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Techno-Telepathy: You Do Not Want to Be the Borg

An interview on NPR Tuesday morning about the evolution of technology caught my attention with this opening:

JOE PALCA, BYLINE: In the TV show "Star Trek: The Next Generation," the ultimate evil enemy threatening to destroy humanity was an alien species known as the Borg Collective.


PATRICK STEWART: (as Locutus) I am Locutus [of] Borg. Resistance is futile.

PALCA: One of the things that made the Borg so lethal was that they had a collective consciousness. Every Borg was connected neurally with every other Borg, so they could share knowledge.

CORINNA LATHAN: If you could spin the Borg Collective in a positive way, that's almost exactly how I envision the future [Joe Palca, "Envisioning the Future with Inventor Cori Lathan," NPR: Morning Edition, 2013.05.07].

Locutus of Borg
Locutus of Borg

Stop right there. There is no spinning the Borg in a positive way. Resistance is not futile; it is necessary.

Lathan envisions machines that could automatically read our physiological and emotional states and broadcast that information to everyone else's brains. We have a machine like that now: the human face. It's far from perfect. It has limited range, and skilled users can send false signals.

But think about how often you use that machine every day. At any given moment, how many faces can you read? How many faces do you need to read? My largest French class currently has 17 students (ugh! prime number! How's a teacher supposed to divide kids into equal groups?). I can scan the room, get an idea of who's got a question, who's worn out, who's paying attention, and who's playing Tetris. But could I make practical use of data overlaid next to each child's face on my Google goggles? If I receive all that supplementary information on some near-optical display or an in-cranium hummingbird, how much attention is drawn away from my peripheral vision and my general situational awareness of the classroom?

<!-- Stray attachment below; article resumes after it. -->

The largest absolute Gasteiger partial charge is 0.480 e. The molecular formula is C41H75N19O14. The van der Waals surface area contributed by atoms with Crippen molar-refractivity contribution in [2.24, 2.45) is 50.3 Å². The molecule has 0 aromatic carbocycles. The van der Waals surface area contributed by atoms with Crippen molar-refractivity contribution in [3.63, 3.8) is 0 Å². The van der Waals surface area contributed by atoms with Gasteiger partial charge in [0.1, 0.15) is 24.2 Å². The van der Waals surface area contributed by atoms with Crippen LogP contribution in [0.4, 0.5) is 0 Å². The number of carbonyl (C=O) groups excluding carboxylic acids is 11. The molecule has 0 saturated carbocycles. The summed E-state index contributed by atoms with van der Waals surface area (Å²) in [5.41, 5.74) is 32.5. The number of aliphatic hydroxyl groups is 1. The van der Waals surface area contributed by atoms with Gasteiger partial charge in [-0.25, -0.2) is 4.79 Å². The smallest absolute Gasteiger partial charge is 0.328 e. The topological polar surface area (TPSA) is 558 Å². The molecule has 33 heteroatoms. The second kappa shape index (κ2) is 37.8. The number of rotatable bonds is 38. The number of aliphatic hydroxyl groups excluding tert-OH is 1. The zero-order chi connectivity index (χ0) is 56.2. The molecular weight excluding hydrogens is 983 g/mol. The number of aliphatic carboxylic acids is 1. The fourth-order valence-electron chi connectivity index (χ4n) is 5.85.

I revel in the near-ubiquity and omniscience of our current Internet. I like being able to find out almost any fact I want in seconds. The South Dakota Blogosphere couldn't do what it does if it didn't have access to such an extensive global library of media clips, research, and other texts to highlight and link and incorporate into arguments.

But we don't turn on the firehose and drink everything. We divert tiny streams of information from the global flood of data and say, "This is worth looking at closely." Out of the countless things demanding our attention, we point to just a handful.

The same would happen with Lathan's envisioned Borg consciousness. We'd have the potential to know anything about anyone's location, mood, concerns, etc. But barring a major leap in evolution, we'd still have the ability to pay attention to only a few strands of that global human tapestry.

And we'd only want to pay attention to a few strands. My daughter is probably already developing a complex from seeing me so often intensely scowling at the computer screen while she waits for it to register with me that she could use some raisin bran. 10% of the people in our lives deserve 90% of our attention.